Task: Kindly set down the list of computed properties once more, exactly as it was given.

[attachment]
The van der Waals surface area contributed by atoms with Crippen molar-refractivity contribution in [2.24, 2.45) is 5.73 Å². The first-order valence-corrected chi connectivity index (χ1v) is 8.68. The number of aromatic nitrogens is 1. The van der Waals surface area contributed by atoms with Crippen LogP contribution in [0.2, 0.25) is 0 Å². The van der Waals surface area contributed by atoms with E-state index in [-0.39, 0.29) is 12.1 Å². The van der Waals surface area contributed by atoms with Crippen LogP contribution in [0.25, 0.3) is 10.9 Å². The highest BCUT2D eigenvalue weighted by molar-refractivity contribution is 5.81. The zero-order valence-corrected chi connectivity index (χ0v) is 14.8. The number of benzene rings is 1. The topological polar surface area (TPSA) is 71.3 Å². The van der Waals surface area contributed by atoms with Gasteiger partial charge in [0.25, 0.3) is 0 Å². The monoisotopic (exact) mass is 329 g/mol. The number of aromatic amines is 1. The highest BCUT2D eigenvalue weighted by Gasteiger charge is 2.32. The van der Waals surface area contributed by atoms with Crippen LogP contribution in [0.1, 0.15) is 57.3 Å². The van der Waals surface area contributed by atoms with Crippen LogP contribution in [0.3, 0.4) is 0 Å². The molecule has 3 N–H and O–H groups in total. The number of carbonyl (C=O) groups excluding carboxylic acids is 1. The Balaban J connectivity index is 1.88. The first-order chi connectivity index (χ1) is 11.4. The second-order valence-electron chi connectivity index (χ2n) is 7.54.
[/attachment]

The van der Waals surface area contributed by atoms with Crippen molar-refractivity contribution in [2.24, 2.45) is 5.73 Å². The first-order valence-corrected chi connectivity index (χ1v) is 8.68. The number of aromatic nitrogens is 1. The van der Waals surface area contributed by atoms with Crippen LogP contribution in [0.2, 0.25) is 0 Å². The van der Waals surface area contributed by atoms with E-state index in [-0.39, 0.29) is 12.1 Å². The van der Waals surface area contributed by atoms with Crippen LogP contribution in [0.25, 0.3) is 10.9 Å². The highest BCUT2D eigenvalue weighted by molar-refractivity contribution is 5.81. The zero-order valence-corrected chi connectivity index (χ0v) is 14.8. The number of benzene rings is 1. The topological polar surface area (TPSA) is 71.3 Å². The van der Waals surface area contributed by atoms with Gasteiger partial charge in [0.25, 0.3) is 0 Å². The monoisotopic (exact) mass is 329 g/mol. The number of aromatic amines is 1. The highest BCUT2D eigenvalue weighted by Gasteiger charge is 2.32. The van der Waals surface area contributed by atoms with Crippen LogP contribution in [0.1, 0.15) is 57.3 Å². The van der Waals surface area contributed by atoms with Crippen LogP contribution in [0.3, 0.4) is 0 Å². The molecule has 3 N–H and O–H groups in total. The number of carbonyl (C=O) groups excluding carboxylic acids is 1. The Balaban J connectivity index is 1.88. The first-order chi connectivity index (χ1) is 11.4. The second-order valence-electron chi connectivity index (χ2n) is 7.54.